You might not think a lot about how your air conditioner works, but it requires refrigerant to keep your home cool. This refrigerant is controlled by environmental rules, since it contains chemicals.
Depending on when your air conditioner was added to your home, it may require R-22, R-410A or R-32 refrigerant. We’ll discuss the differences and which air conditioner refrigerants are being phased out in Arlington, plus how these phaseouts affect you.
What’s R-22 and Why is It Phased Out?
If your air conditioner was installed before 2010, it likely has Freon®. You can learn if your air conditioner has it by calling us at 360-255-5857. You can also inspect the name plate on your air conditioner condenser, which is found outside your residence. This sticker will have information on what model of refrigerant your AC uses.
Freon, which is also called R-22, contains chlorine. Scientists consider this chemical to be damaging to the earth’s ozone layer and one that results in global warming. The Environmental Protection Agency, which controls refrigerants in the United States, outlawed its manufacture and import in January 2020.
I Have a R-22 Air Conditioner. Should I Replace It?
It depends. If your air conditioning is working as designed, you can continue to keep it. With annual air conditioner maintenance, you can expect your air conditioning to run around 15–20 years. However, the Department of Energy reports that replacing a 10-year-old air conditioner could save you 20–40% on yearly cooling expenses!
If you don’t get a new air conditioner, it could create difficulties if you need air conditioning repair in the future, specifically for refrigerant. Repairs could be more expensive, as only reduced levels of recycled and reclaimed R-22 is available.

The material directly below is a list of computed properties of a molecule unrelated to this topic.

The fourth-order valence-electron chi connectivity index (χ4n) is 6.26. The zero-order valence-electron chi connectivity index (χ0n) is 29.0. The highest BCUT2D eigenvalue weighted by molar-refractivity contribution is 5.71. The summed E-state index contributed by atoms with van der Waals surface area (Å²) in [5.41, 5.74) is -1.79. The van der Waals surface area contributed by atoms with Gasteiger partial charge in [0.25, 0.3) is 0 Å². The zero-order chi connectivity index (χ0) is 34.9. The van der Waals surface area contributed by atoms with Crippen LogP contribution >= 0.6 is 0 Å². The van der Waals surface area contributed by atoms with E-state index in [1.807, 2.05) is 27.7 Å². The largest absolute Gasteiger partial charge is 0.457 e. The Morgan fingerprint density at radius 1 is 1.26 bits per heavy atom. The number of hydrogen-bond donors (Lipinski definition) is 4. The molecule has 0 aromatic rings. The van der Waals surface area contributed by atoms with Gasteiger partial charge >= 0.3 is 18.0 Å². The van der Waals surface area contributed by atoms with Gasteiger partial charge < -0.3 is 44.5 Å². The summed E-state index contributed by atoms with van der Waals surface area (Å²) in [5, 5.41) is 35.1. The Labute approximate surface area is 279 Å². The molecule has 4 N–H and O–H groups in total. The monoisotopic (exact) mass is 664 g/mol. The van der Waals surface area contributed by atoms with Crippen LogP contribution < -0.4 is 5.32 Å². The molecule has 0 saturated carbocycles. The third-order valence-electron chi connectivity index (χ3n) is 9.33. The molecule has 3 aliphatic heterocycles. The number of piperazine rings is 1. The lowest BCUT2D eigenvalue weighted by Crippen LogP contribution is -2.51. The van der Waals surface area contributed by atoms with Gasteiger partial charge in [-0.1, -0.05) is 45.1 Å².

With the phaseout of R-22, most new air conditioners now use Puron®. Also referred to as R-410A, this refrigerant was created to keep the ozone layer in good shape. As it requires a varying pressure level, it doesn’t work with air conditioners that need R-22 for cooling.
However, Puron still has the potential to create global warming. As a consequence, it may also sometime be discontinued. Although it hasn’t been communicated yet for residential air conditioners, it’s anticipated sometime this decade.
What Refrigerant Will Take Over R-410A?
In preparation of the phaseout, some companies have started using R-32 in new air conditioners. This refrigerant ranks low for global warming possibility—approximately one-third less than R-410A. And it also reduces energy expenditure by approximately 10%, according to the Intergovernmental Panel on Climate Change’s Fourth Assessment Report. That’s savings that might be forwarded on to you through your electrical bills.
Service Max Heating & Air Conditioning Can Help with All Your Air Conditioning Needs
In brief, the alterations to air conditioner refrigerant probably won’t impact you greatly until you require repairs. But as we mentioned previously, repairs connected to refrigerant could be more costly since there are the reduced levels available.
In addition to that, your air conditioner usually stops working at the worst time, typically on the hottest day when we’re receiving lots of other calls for AC repair.
If your air conditioner uses a phased out refrigerant or is more than 15 years old, we advise getting a new, energy-efficient air conditioner. This delivers a hassle-free summer and can even reduce your utility costs, especially if you select an ENERGY STAR®-rated air conditioner. Plus, Service Max Heating & Air Conditioning has many financing solutions to make your new air conditioner even more affordable. Contact us at 360-255-5857 to get started now with a free estimate.